While having a look around for work on Schmallenberg virus (SBV), I came across a paper (this paper) that compares two methods of doing experiments with this virus in animals. On one hand they have infectious serum from cattle. That is they have blood which they have taken from a single cattle that had been infected with SBV and that is packed full of infectious virus particles. These can be injected back into another cattle for infection experiments. This I will consider mammal-mammal virus.
On the other hand they have cell culture isolated virus. This virus was taken from a cattle blood sample and grown on insect cell lines then grown on mammalian cells again and then from here it can be taken into animals. I will consider this cell culture (insect-mammal) virus.
Now based on animal experiments they say that the mammal-mammal virus, grown and harvested solely from infected cattle is 'better' to use than the cell culture (insect-mammal) virus. They say it is better based on looking at the infection kinetics following inoculation of 4 animals each, in particular it seems because that it replicates to a higher rate in cattle than the cell culture one. Despite not being statistically significant I might add (!).
"this difference provides a clear indication of the pitfalls of culture-based production
of challenge inocula"
Now I really don't think this is correct to state. At least without the right evidence.
For one it is good to remember that these viruses have two natural hosts out there in the wild. At least TWO. Viruses are replicating in insects, then mammals, then insects, then mammals again... Although they can spread from insect to insect (I think) and from cow to calf (mammal to mammal), this last one is an evolutionary dead end. So 'real' SBV, whatever that is, must be that which has replicated in insects and in mammals. Growing virus in any one of these hosts for one time is bound to allow for adaptation to a single host that may prevent it from growing in the other. It is the classical evolutionary trade-off.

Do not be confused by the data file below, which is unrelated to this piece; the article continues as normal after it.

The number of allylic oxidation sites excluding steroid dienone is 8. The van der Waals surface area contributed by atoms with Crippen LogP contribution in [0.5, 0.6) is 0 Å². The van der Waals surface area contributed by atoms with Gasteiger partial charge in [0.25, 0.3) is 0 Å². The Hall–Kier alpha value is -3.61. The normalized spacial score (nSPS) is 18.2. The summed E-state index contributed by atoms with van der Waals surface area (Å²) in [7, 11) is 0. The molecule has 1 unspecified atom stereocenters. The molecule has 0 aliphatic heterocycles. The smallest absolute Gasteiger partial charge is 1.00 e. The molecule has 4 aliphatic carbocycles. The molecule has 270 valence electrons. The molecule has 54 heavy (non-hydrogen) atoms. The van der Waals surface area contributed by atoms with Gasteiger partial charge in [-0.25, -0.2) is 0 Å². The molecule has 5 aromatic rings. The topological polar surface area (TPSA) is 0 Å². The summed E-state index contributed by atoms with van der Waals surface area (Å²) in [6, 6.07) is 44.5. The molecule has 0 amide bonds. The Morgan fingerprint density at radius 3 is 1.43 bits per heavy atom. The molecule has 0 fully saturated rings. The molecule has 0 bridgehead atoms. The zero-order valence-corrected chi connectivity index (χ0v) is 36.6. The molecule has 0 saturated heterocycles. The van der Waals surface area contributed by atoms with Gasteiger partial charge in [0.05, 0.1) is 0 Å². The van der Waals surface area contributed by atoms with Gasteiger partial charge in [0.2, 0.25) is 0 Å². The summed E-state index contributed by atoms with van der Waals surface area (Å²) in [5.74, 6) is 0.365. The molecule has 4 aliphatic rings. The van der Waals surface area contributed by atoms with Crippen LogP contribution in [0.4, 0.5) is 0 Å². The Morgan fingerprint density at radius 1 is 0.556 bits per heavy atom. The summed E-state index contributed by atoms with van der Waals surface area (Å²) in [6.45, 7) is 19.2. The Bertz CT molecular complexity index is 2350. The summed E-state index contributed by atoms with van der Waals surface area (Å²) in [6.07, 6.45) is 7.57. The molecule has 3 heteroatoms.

In experiments that will determine the development of vaccines and pathogenesis studies we want to work with what is 'real'. Not something that is essentially a lab artefact. Although the virus may replicate to a higher level in cattle, this might not be what's out their in the wild.
Now this brings me to my final point. We don't know which is best because we don't have the evidence. To determine which one is best we would have to compare it to the kinetics of a 'real' infection. Something which might be difficult to do given it's uncontrollable (in a scientific way) nature. One way to get away from this might be to sequence the genome of mammal-mammal viruses and compare them with insect-mammal viruses. They didn't do this.
Without these two pieces of evidence in hand I would want to stick with what Nature does. I would grow the virus in it's natural and medically relevant host species. Midges and cattle. This way we assure that we are working with something that is 'real'. Although it might be cheaper to sequence the damned things and see what's happening during growth on the different 'substrates'.